Still, if you are of a certain age (I am talking into your sixth decade), you know exactly what I am talking about (as we say back home). Something changed in 1970, or so, and it wasn't just Richard Nixon's paranoia (that goes way back). No, people started putting on the pounds. Jack Nicklaus did, and then others followed. That kind of weight gain was hard to accomplish during the war. It started (anew) in the 1950s, and kept growing.
|[d] Advent RF|
And then came the advent of Fast Food.
The rest is history. In this teleological back-glance of dieting, it "all" began (in the United States) in about 1970. McDonalds had taken root, and Colonel (Kernel) Sanders was right on its thickening tail.
My dad is a good example. Well proportioned throughout his whole life (and from about 1972 onward until today), he got fat in the late-1960s.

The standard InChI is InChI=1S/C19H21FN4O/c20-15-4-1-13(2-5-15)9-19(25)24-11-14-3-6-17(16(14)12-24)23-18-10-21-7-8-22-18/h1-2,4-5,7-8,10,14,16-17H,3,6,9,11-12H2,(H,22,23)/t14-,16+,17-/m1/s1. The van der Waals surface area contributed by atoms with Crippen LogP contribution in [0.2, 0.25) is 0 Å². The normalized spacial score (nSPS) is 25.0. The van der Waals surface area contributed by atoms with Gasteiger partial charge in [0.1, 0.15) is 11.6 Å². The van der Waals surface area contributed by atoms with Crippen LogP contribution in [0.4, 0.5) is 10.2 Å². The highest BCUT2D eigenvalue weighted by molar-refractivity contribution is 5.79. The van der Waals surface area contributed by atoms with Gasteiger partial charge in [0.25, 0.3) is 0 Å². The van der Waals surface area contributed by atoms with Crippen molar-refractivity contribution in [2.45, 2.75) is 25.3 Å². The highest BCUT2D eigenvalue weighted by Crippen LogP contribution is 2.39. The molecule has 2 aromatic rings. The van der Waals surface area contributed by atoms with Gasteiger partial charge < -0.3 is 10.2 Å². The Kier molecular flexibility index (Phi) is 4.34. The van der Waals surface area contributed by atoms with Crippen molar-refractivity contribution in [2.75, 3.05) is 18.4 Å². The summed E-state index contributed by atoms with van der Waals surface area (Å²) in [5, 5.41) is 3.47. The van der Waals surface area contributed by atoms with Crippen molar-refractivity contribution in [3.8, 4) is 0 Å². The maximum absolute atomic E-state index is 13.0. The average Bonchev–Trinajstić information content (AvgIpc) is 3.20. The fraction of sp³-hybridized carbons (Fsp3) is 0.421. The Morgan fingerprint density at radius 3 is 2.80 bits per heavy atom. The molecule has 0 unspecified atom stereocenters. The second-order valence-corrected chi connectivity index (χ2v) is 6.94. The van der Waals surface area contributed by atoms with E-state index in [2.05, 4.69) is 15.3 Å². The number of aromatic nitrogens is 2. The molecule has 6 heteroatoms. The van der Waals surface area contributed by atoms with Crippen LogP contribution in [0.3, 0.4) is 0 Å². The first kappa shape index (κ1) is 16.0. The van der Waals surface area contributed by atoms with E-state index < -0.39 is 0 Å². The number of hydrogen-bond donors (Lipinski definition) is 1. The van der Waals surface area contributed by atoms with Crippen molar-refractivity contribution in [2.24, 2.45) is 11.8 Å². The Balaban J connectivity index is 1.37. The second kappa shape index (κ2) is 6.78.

How could that have happened?
Well, he had farmed lush, North Dakota fields throughout the late-1950s and early-1960s, and burned formidable calories in the process. Then he took his family to Wisconsin (cheese, bratwurst, grains) and started graduate school. He read-and-read-and-read (one summer consuming forty major anthropological works...fully...page-by-page in forty days). And he gained at least thirty pounds. I remember the day during the Christmas holiday in 1969 when my grandmother, dad's mom, exclaimed "Bob...you're fat!"
He was not amused. By the next Christmas, he wasn't anymore.
Dieting is like that. Most of the time, people just decide (定). On the other hand, a whole passel of diet names started to enter the vocabulary from about 1970 on. If you thought that there were a lot of state capitals (or fast food restaurants....or movies), you have no idea how many diets have come and gone.
|[e] Tubular RF|
And some of them still have tentacles that continue to create other diets...which, in turn, create still others. If you don't know about this, you haven't been in a bookstore, or followed the only things still popular in a "dying" American book industry. If you write a great business book, the next pull will be to have you make a diet book out of it; win an Olympic gold medal...and others will urge you to make a "Fencing Gold" diet book from the inspiration (and press).